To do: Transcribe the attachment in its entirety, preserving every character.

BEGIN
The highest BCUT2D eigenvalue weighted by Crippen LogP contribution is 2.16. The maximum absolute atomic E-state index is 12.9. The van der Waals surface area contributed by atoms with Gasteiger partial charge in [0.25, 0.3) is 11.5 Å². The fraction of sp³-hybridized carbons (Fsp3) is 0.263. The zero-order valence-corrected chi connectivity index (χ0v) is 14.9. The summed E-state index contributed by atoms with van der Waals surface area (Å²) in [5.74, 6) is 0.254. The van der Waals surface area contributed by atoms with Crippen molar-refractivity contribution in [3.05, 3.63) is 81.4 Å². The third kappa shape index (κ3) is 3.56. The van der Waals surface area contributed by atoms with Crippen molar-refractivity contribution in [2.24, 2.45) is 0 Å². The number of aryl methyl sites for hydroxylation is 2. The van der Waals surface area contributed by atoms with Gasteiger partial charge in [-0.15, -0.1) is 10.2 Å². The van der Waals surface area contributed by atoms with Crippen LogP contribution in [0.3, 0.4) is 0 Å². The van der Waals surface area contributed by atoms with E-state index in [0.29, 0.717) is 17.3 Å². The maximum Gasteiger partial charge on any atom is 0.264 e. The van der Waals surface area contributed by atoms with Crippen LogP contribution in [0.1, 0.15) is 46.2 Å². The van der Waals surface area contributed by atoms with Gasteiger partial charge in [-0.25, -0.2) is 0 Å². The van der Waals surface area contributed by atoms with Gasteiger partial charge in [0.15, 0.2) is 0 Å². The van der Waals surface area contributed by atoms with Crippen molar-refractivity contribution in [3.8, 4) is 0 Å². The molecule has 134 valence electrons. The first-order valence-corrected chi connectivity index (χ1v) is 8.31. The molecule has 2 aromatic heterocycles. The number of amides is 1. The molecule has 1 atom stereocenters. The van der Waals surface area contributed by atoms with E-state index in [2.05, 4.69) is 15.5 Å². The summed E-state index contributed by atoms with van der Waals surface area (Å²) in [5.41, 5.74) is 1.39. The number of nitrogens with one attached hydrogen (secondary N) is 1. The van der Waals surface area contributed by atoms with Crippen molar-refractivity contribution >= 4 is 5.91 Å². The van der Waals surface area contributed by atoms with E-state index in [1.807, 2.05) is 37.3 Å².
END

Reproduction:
The highest BCUT2D eigenvalue weighted by Crippen LogP contribution is 2.16. The maximum absolute atomic E-state index is 12.9. The van der Waals surface area contributed by atoms with Gasteiger partial charge in [0.25, 0.3) is 11.5 Å². The fraction of sp³-hybridized carbons (Fsp3) is 0.263. The zero-order valence-corrected chi connectivity index (χ0v) is 14.9. The summed E-state index contributed by atoms with van der Waals surface area (Å²) in [5.74, 6) is 0.254. The van der Waals surface area contributed by atoms with Crippen molar-refractivity contribution in [3.05, 3.63) is 81.4 Å². The third kappa shape index (κ3) is 3.56. The van der Waals surface area contributed by atoms with Crippen molar-refractivity contribution in [2.24, 2.45) is 0 Å². The number of aryl methyl sites for hydroxylation is 2. The van der Waals surface area contributed by atoms with Gasteiger partial charge in [-0.15, -0.1) is 10.2 Å². The van der Waals surface area contributed by atoms with Crippen LogP contribution in [0.3, 0.4) is 0 Å². The van der Waals surface area contributed by atoms with E-state index in [0.29, 0.717) is 17.3 Å². The maximum Gasteiger partial charge on any atom is 0.264 e. The van der Waals surface area contributed by atoms with Crippen LogP contribution in [0.1, 0.15) is 46.2 Å². The van der Waals surface area contributed by atoms with Gasteiger partial charge in [-0.25, -0.2) is 0 Å². The van der Waals surface area contributed by atoms with Gasteiger partial charge in [0.15, 0.2) is 0 Å². The van der Waals surface area contributed by atoms with Crippen molar-refractivity contribution in [3.8, 4) is 0 Å². The molecule has 134 valence electrons. The first-order valence-corrected chi connectivity index (χ1v) is 8.31. The molecule has 2 aromatic heterocycles. The number of amides is 1. The molecule has 1 atom stereocenters. The van der Waals surface area contributed by atoms with E-state index in [2.05, 4.69) is 15.5 Å². The summed E-state index contributed by atoms with van der Waals surface area (Å²) in [5.41, 5.74) is 1.39. The number of nitrogens with one attached hydrogen (secondary N) is 1. The van der Waals surface area contributed by atoms with Crippen molar-refractivity contribution >= 4 is 5.91 Å². The van der Waals surface area contributed by atoms with E-state index in [1.807, 2.05) is 37.3 Å².